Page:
A. The base principles of what an insurance company is needs to be communicated better, I don’t think young people truly understand its core message – to them it’s just a black box that costs a lot of money. Insurance companies need to convey their principles of what insurance really is, and give people the option of creating and building their insurance based around what their true needs are rather than being squeezed into a box where there is a solution but only half of it isn’t needed. We have custom medicine, why don’t we have custom insurance? Let’s create insurance programs which are following you for life rather than a one of.

People need insurers the most when they have a crisis. A good example is Nima Risk Services in Australia. They realised that when you as a customer are dealing with an insurance company and you are in crisis, like a bush fire, when you call a call centre you feel like you’re speaking to someone who couldn’t care less and you feel like they have no sympathy or empathy. So Nima set up stations and go out to crisis points now because that is what their customers need and it is the best way for them to truly understand how their customers are feeling. That empathy is missing for insurance companies so I would build that into the program from the very beginning.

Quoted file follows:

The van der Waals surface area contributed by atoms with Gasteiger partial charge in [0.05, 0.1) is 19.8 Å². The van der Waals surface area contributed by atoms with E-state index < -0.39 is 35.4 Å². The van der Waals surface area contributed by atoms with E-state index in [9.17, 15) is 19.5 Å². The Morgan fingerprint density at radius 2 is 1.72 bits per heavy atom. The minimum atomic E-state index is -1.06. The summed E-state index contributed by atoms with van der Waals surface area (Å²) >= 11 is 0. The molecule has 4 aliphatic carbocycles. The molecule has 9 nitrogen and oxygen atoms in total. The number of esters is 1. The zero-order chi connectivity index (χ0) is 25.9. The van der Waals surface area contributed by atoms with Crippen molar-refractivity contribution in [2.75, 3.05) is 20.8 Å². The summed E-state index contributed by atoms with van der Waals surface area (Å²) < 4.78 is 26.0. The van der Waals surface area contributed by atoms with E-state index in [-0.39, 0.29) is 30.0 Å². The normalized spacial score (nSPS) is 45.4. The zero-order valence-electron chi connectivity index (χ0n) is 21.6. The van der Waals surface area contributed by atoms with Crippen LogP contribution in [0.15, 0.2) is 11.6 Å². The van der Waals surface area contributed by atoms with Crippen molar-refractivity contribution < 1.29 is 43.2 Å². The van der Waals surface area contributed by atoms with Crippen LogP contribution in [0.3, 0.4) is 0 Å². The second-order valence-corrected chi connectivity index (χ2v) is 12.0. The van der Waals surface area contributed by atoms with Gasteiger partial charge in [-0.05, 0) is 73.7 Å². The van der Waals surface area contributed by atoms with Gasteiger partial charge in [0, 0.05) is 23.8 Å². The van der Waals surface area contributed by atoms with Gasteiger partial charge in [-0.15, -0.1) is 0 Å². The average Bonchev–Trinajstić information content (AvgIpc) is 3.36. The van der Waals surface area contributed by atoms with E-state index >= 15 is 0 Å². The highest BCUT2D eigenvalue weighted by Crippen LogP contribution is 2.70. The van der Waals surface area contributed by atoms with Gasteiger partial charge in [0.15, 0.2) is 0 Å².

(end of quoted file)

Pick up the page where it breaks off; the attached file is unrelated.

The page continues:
Q. What other advice would you suggest for businesses looking to align more with their customers?

A. Step number one – if you want to be a zoologist, don’t go to the zoo, go to the Amazon. It means moving with your customers. My advice to insurance companies is to spend time with your customers in the real world, and understand what a crisis feels like. Insurers need to understand all the emotions a policy holder might go through in order to offer a better and more personalised service.

Martin Lindstrom is the Founder and Chairman of Lindstrom Company, a best-selling Author and Brand Expert.

Martin Lindstrom is the founder and chairman of Lindstrom Company, the world’s leading brand and culture transformation group, operating across five continents and more than 30 countries. TIME Magazine has named Lindstrom one of the “World’s 100 Most Influential People”. And for three years running, Thinkers50, the world’s premier ranking resource of business icons, has selected Lindstrom to be among the world’s top 50 business thinkers. Lindstrom is a high profile speaker and author of 7 New York Times best-selling books, translated into 60 languages. His book Brand Sense was critically acclaimed by The Wall Street Journal as “one of the five best marketing books ever published”; Small Data as praised as “revolutionary”, and TIME Magazine wrote this about Buyology: “a breakthrough in branding”.